Saturday, August 12, 2006

The Mentalman

Day 1

As I walked into that incredible room, various voices welcomed me. Those various voices, however, were not legible. To start with, I took them for just, Hi or How are you? type of exclamations, but later I realised they really were not legible.

Dr. Thomas began introducing me with the occupants of the room.

"He is Tony."

"That is Ray."

"And one sitting there is Malcom."

The introductions continued. I do not remember how I greeted them when our eyes met for the first time. Those emotionless, crazy eyes!

"And here we are! He is Warden Smith. Your caretaker."

"Helloo" I managed to say.

Was it a dream? No. It was not. It was finally happening to me then. At first I had shrugged off any possibility of such an impossible thing ever happening to me in my life. But then, who said wishes are always to be granted. This particular one, was certainly not granted anyway. Or at least it seemed like that.

I still was not able to grasp the depth of the situation. It was a wonderful morning in the spring. The trees were re-born with tender green-ness following the rules of nature. Some of the trees I saw were wearing bright yellow flowers on their branches too. But by then, I was already on my way to this place.

That's for the nature - as far as I was concerned, I was a fresh graduate. Raring to take up the challenges of professional life. With nice academic records in my bag, I was certain to get a good job in a well-to-do firm. In short, I was looking forward to life.

As for the fate, it had very different plans chalked up for me. Considering that you believe in what I say, I found myself most unfortunate that I had been declared mentally unfit. How this had happened, and most importantly, why this had happened were the questions drilling holes in my tiny brain. Without getting any traces of logical answer, that is.

I would have been rather better off if they had just marked my mental status with "unfit" stamp and let me alone. But fate had not had enough with me. I was detained my this mental institution and after various tests, they decided to lock me up in the institution for ever. No, not for ever: for as long as it took to cure me.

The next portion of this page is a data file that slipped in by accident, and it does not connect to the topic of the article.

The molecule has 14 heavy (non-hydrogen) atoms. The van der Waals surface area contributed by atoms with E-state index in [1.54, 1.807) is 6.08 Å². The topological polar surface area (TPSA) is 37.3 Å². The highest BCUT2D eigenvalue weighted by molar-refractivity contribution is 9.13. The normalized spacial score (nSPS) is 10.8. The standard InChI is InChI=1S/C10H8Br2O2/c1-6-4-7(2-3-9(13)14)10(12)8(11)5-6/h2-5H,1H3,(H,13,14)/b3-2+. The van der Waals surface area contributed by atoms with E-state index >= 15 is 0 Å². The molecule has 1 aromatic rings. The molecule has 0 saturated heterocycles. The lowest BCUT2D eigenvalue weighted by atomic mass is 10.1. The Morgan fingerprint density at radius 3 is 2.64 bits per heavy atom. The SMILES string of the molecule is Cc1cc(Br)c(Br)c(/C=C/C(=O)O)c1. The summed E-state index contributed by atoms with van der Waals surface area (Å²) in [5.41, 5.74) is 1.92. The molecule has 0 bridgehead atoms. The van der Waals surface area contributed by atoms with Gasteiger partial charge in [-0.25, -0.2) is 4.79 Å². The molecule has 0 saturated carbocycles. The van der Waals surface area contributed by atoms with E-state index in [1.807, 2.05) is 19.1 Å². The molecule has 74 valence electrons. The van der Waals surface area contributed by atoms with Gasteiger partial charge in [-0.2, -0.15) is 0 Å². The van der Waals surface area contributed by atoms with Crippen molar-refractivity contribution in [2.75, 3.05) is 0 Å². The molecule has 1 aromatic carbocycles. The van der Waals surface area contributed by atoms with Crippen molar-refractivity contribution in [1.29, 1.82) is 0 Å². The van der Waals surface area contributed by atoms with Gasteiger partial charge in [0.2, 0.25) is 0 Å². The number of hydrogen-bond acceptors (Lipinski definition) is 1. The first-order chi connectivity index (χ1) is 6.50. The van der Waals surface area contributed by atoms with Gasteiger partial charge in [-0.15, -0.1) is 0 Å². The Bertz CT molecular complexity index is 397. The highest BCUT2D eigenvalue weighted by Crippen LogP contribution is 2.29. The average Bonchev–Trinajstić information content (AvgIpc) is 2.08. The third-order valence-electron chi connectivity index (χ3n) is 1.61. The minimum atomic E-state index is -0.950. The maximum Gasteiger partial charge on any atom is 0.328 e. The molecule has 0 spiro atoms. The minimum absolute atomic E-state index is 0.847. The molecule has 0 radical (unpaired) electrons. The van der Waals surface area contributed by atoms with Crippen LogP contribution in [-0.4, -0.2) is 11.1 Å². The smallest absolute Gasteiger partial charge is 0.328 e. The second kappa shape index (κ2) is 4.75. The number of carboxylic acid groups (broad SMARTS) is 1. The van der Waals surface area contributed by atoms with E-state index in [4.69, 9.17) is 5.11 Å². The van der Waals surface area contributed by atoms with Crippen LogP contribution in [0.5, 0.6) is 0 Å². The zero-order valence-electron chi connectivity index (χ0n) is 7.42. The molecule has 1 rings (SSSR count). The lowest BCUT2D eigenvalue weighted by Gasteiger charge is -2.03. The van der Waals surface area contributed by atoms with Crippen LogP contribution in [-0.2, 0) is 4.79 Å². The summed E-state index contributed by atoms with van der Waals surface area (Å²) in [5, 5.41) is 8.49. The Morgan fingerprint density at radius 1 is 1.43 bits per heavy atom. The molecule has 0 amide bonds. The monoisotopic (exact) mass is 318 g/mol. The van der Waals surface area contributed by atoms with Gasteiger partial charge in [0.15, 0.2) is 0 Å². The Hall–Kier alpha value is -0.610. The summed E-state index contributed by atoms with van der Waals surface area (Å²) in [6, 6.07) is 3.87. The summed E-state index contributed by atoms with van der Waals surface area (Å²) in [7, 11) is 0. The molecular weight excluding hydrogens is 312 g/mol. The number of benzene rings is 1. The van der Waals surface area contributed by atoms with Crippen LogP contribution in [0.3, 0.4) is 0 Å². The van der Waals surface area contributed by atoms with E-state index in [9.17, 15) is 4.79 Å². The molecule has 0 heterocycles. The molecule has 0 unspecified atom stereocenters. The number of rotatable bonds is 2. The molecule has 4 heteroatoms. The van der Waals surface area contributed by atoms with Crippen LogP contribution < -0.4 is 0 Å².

At this point, I am inclined to quote a cliche, and here it goes - they say, prevention is better than cure. Prevention and cure for what, I do not know.

"What are are your nayems?," was what I could decipher from what the middle-aged person standing next to me was saying.

"Um. I am Peter," I obliged him with my answer. Still thinking if mental illness took toll on grammatical skills.

"Oh. Hello, John!" was all that he had to say to me.

Strange, isn't it? Yes, it is quite strange. But then in this world, there is no law against strangeness. And at the place where I happened to be, I was just too happy to live with such trivial strangeness. Nice start, I wondered, was it?

After the introductions, Dr. Thomas led me to another room where I was introduced to yet another bunch of people. This time they greeted me with my name. I was glad at that.

And then the doctor showed me my bed, and closet. My world had been shrunk to this small place. No more open air! It was not dark altogether, but dark enough to feel sad. I don't quite understand why they can't have pleasant place for people like them, well, people like us, who need the best possible environment for recovery.

Thinking of recovery, I asked my doctor: when I could leave that horrible place.

He smiled, and said, "As soon as you get well, sonny!"